Malice may be established by direct or circumstantial evidence. The existence of malice may be implied of inferred by the jury from want of probable cause. Ramsey v. Arrott, 64 Tex. 320. Viewing the evidence in the light most favorable to the plaintiff, as we are bound to do in view of the jury's findings, we are compelled to hold that the jury's answer to issue No. 7 on malice is supported by the evidence.

The appellant contends that he made a full and fair disclosure of the facts within his knowledge to the Assistant District Attorney and filed the complaint upon the advice of the Assistant District Attorney.

The advice of the prosecuting attorney is a complete defense when it appears that the defendant, before filing the complaint, made a full and fair disclosure to such attorney of all the facts within his knowledge. Sebastian v. Cheney, 86 Tex. 497, 25 S.W. 691. But a disclosure to the prosecuting attorney is not a defense if the defendant made false statements concerning material matters to the prosecuting attorney or if material facts are withheld. Missouri K. T. R. Co. v. Groseclose, 50 Tex. Civ. App. 525, 110 S.W. 477. See also Young v. State, 61 Tex.Crim. R., 134 S.W. 736 (error refused).

In this case a very material fact was whether appellant Andrews had sold the cattle in question to Shipley. The jury's finding that appellant did not have probable cause to file the theft complaint against Dewberry is an implied finding that Andrews did not make a full and fair disclosure to the Assistant District Attorney when he told him that he had sold the cattle to Shipley subject to the approval of Dr. Gable.

If Andrews actually sold the cattle to Shipley, and the jury has impliedly concluded this matter against the contentions of appellant, Dewberry could not have been guilty of the theft of the cattle from Andrews. A person does not act on probable cause in instituting a criminal prosecution where he knows that the accused is not guilty of the charge which he lodges against him. Therefore, if Andrews in telling the Assistant District Attorney that he had not sold the cattle to Shipley, when in fact he actually did sell them to Shipley, as the jury has by implication found to be the fact, he knew at the time Dewberry was not guilty of the theft of the cattle and such disclosure as he made to the Assistant District Attorney was not a full and fair statement of all the facts within his knowledge.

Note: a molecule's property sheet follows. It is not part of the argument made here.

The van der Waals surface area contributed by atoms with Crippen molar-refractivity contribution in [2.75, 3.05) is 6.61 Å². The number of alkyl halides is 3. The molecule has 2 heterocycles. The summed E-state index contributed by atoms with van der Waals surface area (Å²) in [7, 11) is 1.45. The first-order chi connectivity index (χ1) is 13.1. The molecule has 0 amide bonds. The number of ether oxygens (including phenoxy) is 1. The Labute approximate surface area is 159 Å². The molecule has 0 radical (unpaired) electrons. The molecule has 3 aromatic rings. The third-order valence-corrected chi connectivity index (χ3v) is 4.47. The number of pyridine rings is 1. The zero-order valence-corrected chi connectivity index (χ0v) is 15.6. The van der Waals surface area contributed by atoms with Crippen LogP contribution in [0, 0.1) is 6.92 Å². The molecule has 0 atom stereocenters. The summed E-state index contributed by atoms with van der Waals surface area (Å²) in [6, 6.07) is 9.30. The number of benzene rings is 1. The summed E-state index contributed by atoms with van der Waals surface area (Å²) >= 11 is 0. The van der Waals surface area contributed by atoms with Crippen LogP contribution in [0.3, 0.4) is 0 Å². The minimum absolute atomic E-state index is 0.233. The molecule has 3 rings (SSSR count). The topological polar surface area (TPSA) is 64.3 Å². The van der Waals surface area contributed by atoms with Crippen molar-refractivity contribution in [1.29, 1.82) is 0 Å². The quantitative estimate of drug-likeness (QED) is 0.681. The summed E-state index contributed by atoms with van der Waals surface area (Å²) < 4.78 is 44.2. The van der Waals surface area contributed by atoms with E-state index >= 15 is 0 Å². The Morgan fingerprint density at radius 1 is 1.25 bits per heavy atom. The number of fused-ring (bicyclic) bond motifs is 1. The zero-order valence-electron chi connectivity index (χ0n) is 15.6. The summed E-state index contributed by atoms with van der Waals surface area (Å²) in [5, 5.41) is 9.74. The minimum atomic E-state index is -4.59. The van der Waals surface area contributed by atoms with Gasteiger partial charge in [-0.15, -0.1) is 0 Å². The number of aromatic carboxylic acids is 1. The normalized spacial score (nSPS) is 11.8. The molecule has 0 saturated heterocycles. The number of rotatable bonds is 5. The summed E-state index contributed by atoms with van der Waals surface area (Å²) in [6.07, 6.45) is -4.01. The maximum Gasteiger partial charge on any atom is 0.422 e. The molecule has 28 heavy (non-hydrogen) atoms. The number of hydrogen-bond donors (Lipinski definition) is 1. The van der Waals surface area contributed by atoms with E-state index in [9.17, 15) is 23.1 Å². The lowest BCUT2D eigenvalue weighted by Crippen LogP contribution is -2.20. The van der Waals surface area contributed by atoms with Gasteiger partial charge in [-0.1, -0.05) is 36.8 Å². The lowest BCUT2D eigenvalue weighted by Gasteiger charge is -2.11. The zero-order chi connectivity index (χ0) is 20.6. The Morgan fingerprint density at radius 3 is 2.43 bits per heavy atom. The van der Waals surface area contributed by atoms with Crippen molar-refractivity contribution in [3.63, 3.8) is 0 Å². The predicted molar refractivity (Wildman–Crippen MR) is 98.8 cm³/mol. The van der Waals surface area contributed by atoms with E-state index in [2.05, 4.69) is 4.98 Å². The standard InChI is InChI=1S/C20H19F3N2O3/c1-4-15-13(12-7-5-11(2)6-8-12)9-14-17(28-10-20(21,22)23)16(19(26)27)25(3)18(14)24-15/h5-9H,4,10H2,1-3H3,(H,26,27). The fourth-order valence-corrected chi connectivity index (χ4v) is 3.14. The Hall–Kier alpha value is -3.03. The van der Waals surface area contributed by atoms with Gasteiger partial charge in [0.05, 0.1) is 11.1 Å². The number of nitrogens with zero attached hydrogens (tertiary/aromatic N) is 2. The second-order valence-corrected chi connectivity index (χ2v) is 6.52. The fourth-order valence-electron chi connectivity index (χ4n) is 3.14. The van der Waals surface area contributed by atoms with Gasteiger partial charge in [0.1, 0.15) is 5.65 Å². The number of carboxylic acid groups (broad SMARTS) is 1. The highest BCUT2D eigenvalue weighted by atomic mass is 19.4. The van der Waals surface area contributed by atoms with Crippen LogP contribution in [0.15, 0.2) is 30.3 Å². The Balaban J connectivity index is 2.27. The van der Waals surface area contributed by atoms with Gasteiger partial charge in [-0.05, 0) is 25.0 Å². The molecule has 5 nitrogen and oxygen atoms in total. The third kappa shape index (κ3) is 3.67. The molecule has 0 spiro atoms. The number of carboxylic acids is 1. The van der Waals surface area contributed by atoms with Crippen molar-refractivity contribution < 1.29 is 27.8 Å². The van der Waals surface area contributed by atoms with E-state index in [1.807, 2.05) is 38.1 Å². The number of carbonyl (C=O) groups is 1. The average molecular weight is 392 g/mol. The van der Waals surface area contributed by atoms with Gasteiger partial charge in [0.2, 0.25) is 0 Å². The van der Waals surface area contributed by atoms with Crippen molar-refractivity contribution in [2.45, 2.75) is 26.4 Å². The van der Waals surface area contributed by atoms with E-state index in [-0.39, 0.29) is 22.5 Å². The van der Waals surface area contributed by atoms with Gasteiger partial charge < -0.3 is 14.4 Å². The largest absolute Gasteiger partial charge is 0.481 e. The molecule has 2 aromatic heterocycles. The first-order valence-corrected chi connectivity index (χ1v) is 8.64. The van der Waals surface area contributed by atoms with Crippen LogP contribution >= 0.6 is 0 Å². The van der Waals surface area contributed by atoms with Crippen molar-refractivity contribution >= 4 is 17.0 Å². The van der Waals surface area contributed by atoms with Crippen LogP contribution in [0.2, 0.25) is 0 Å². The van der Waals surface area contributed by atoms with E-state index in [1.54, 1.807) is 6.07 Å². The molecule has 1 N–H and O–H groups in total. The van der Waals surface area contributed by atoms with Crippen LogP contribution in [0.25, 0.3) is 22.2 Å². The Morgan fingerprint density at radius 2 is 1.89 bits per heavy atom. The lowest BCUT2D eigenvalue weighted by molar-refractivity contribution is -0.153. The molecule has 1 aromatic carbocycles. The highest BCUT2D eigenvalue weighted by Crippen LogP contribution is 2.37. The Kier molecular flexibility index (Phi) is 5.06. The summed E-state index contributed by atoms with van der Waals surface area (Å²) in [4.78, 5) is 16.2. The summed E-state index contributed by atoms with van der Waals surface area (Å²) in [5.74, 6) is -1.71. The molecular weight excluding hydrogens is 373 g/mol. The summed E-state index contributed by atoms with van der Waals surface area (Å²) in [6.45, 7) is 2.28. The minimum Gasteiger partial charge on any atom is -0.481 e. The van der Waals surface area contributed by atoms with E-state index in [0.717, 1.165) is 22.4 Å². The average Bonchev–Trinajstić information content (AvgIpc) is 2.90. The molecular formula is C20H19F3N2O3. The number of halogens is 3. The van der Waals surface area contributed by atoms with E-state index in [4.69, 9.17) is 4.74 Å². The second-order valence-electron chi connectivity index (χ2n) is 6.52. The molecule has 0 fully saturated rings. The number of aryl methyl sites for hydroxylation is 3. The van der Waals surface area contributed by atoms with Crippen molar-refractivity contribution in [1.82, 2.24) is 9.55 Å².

The testimony being conflicting as to whether such sale did take place, it became a question for the jury to determine whether or not Andrews made a full and fair statement to the Assistant District Attorney.

We respectfully overrule appellant's points 6 through 15.

By his 17th and 18th points, appellant alleges he is entitled to a new trial because of misconduct of the juror Stalcup. On the hearing of the motion for new trial, appellant's attorney testified that on voir dire he asked the group (jury panel) if they knew the three parties, Fred Jones, C. C. McNally and Jerry Hardin. He didn't say McNally was a witness in the case. No juror respondent.

The juror Stalcup testified that he did not recall the question being asked. It was disclosed on the hearing that during the trial the juror Stalcup and the witness McNally met in the corridor. Stalcup testified he did not know at that time McNally was a witness. McNally testified he did not tell Stalcup he was a witness, and did not know Stalcup was on that jury. McNally in fact was never called to the stand during the trial of the case. Both testified positively that the case was not mentioned. There is no evidence that they did discuss the case. The defendant testified he saw the juror Stalcup and McNally in the wash room together. The record does not disclose that he informed his attorney, the court or anyone else of the occurrence.